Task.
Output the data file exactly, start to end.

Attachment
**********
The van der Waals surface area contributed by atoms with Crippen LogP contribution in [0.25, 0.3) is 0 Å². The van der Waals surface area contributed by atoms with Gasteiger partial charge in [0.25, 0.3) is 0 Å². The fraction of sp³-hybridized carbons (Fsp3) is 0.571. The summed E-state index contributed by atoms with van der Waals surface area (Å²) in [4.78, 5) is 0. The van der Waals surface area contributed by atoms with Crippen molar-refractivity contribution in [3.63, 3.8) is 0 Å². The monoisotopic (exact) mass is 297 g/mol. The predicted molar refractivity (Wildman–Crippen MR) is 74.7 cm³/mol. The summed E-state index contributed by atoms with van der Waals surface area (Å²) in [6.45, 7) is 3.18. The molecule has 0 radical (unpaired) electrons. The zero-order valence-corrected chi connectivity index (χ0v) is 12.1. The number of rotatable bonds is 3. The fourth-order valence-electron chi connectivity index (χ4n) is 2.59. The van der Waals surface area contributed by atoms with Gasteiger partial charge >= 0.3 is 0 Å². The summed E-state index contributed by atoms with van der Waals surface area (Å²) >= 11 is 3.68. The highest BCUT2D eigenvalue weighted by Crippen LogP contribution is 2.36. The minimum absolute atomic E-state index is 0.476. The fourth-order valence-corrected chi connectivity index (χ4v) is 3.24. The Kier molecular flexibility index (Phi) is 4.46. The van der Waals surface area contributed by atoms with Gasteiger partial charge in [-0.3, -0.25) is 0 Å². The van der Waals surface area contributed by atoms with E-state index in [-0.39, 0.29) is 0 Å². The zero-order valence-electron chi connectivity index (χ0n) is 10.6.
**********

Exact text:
The van der Waals surface area contributed by atoms with Crippen LogP contribution in [0.25, 0.3) is 0 Å². The van der Waals surface area contributed by atoms with Gasteiger partial charge in [0.25, 0.3) is 0 Å². The fraction of sp³-hybridized carbons (Fsp3) is 0.571. The summed E-state index contributed by atoms with van der Waals surface area (Å²) in [4.78, 5) is 0. The van der Waals surface area contributed by atoms with Crippen molar-refractivity contribution in [3.63, 3.8) is 0 Å². The monoisotopic (exact) mass is 297 g/mol. The predicted molar refractivity (Wildman–Crippen MR) is 74.7 cm³/mol. The summed E-state index contributed by atoms with van der Waals surface area (Å²) in [6.45, 7) is 3.18. The molecule has 0 radical (unpaired) electrons. The zero-order valence-corrected chi connectivity index (χ0v) is 12.1. The number of rotatable bonds is 3. The fourth-order valence-electron chi connectivity index (χ4n) is 2.59. The van der Waals surface area contributed by atoms with Gasteiger partial charge >= 0.3 is 0 Å². The summed E-state index contributed by atoms with van der Waals surface area (Å²) >= 11 is 3.68. The highest BCUT2D eigenvalue weighted by Crippen LogP contribution is 2.36. The minimum absolute atomic E-state index is 0.476. The fourth-order valence-corrected chi connectivity index (χ4v) is 3.24. The Kier molecular flexibility index (Phi) is 4.46. The van der Waals surface area contributed by atoms with Gasteiger partial charge in [-0.3, -0.25) is 0 Å². The van der Waals surface area contributed by atoms with E-state index in [-0.39, 0.29) is 0 Å². The zero-order valence-electron chi connectivity index (χ0n) is 10.6.